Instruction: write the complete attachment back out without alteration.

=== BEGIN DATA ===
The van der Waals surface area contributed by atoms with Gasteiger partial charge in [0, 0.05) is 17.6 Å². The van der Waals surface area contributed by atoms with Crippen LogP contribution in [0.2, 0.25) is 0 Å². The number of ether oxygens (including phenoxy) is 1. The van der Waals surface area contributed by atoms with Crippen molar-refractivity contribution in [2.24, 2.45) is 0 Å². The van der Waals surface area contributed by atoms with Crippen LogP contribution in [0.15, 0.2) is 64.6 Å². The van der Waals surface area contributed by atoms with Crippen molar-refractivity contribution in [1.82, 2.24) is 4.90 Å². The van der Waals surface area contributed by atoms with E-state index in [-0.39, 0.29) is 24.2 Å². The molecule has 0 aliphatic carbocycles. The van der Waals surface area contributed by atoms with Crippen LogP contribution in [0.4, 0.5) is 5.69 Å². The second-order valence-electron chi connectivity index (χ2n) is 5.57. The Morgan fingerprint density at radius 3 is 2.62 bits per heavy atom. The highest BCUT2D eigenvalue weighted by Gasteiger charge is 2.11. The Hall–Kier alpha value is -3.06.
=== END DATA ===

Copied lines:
The van der Waals surface area contributed by atoms with Gasteiger partial charge in [0, 0.05) is 17.6 Å². The van der Waals surface area contributed by atoms with Crippen LogP contribution in [0.2, 0.25) is 0 Å². The number of ether oxygens (including phenoxy) is 1. The van der Waals surface area contributed by atoms with Crippen molar-refractivity contribution in [2.24, 2.45) is 0 Å². The van der Waals surface area contributed by atoms with Crippen LogP contribution in [0.15, 0.2) is 64.6 Å². The van der Waals surface area contributed by atoms with Crippen molar-refractivity contribution in [1.82, 2.24) is 4.90 Å². The van der Waals surface area contributed by atoms with E-state index in [-0.39, 0.29) is 24.2 Å². The molecule has 0 aliphatic carbocycles. The van der Waals surface area contributed by atoms with Crippen LogP contribution in [0.4, 0.5) is 5.69 Å². The second-order valence-electron chi connectivity index (χ2n) is 5.57. The Morgan fingerprint density at radius 3 is 2.62 bits per heavy atom. The highest BCUT2D eigenvalue weighted by Gasteiger charge is 2.11. The Hall–Kier alpha value is -3.06.